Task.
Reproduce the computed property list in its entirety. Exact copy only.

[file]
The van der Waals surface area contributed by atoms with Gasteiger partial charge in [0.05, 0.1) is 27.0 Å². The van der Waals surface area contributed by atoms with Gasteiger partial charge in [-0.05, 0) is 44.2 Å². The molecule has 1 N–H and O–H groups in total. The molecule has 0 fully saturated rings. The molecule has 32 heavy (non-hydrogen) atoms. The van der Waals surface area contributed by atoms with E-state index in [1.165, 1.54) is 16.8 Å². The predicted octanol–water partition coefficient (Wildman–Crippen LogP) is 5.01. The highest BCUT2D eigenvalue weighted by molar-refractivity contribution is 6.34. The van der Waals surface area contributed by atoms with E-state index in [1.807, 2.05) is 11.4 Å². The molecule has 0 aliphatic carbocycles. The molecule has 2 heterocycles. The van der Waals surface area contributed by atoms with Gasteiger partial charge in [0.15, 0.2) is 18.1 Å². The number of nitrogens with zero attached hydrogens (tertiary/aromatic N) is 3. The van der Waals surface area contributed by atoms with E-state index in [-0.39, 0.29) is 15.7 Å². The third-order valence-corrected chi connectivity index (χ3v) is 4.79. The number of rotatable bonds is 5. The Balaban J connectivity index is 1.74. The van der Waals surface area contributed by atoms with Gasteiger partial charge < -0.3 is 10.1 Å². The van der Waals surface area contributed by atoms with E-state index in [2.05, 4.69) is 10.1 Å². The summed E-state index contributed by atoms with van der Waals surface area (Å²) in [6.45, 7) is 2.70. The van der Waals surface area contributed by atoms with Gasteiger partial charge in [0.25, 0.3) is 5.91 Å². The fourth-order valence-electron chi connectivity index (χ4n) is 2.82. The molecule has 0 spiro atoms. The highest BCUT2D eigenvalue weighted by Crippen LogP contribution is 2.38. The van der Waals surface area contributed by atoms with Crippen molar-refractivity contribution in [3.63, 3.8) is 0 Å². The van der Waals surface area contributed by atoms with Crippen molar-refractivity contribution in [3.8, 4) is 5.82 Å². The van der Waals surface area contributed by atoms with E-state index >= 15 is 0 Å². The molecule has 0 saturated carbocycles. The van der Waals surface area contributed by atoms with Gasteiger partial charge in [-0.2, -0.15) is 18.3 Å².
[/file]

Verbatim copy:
The van der Waals surface area contributed by atoms with Gasteiger partial charge in [0.05, 0.1) is 27.0 Å². The van der Waals surface area contributed by atoms with Gasteiger partial charge in [-0.05, 0) is 44.2 Å². The molecule has 1 N–H and O–H groups in total. The molecule has 0 fully saturated rings. The molecule has 32 heavy (non-hydrogen) atoms. The van der Waals surface area contributed by atoms with E-state index in [1.165, 1.54) is 16.8 Å². The predicted octanol–water partition coefficient (Wildman–Crippen LogP) is 5.01. The highest BCUT2D eigenvalue weighted by molar-refractivity contribution is 6.34. The van der Waals surface area contributed by atoms with E-state index in [1.807, 2.05) is 11.4 Å². The molecule has 0 aliphatic carbocycles. The molecule has 2 heterocycles. The van der Waals surface area contributed by atoms with Gasteiger partial charge in [0.15, 0.2) is 18.1 Å². The number of nitrogens with zero attached hydrogens (tertiary/aromatic N) is 3. The van der Waals surface area contributed by atoms with E-state index in [-0.39, 0.29) is 15.7 Å². The third-order valence-corrected chi connectivity index (χ3v) is 4.79. The number of rotatable bonds is 5. The Balaban J connectivity index is 1.74. The van der Waals surface area contributed by atoms with Gasteiger partial charge < -0.3 is 10.1 Å². The van der Waals surface area contributed by atoms with E-state index in [2.05, 4.69) is 10.1 Å². The summed E-state index contributed by atoms with van der Waals surface area (Å²) in [6.45, 7) is 2.70. The van der Waals surface area contributed by atoms with Gasteiger partial charge in [0.25, 0.3) is 5.91 Å². The fourth-order valence-electron chi connectivity index (χ4n) is 2.82. The molecule has 0 spiro atoms. The highest BCUT2D eigenvalue weighted by Crippen LogP contribution is 2.38. The van der Waals surface area contributed by atoms with Crippen molar-refractivity contribution in [3.63, 3.8) is 0 Å². The van der Waals surface area contributed by atoms with Crippen molar-refractivity contribution in [3.8, 4) is 5.82 Å². The van der Waals surface area contributed by atoms with E-state index >= 15 is 0 Å². The molecule has 0 saturated carbocycles. The van der Waals surface area contributed by atoms with Gasteiger partial charge in [-0.2, -0.15) is 18.3 Å².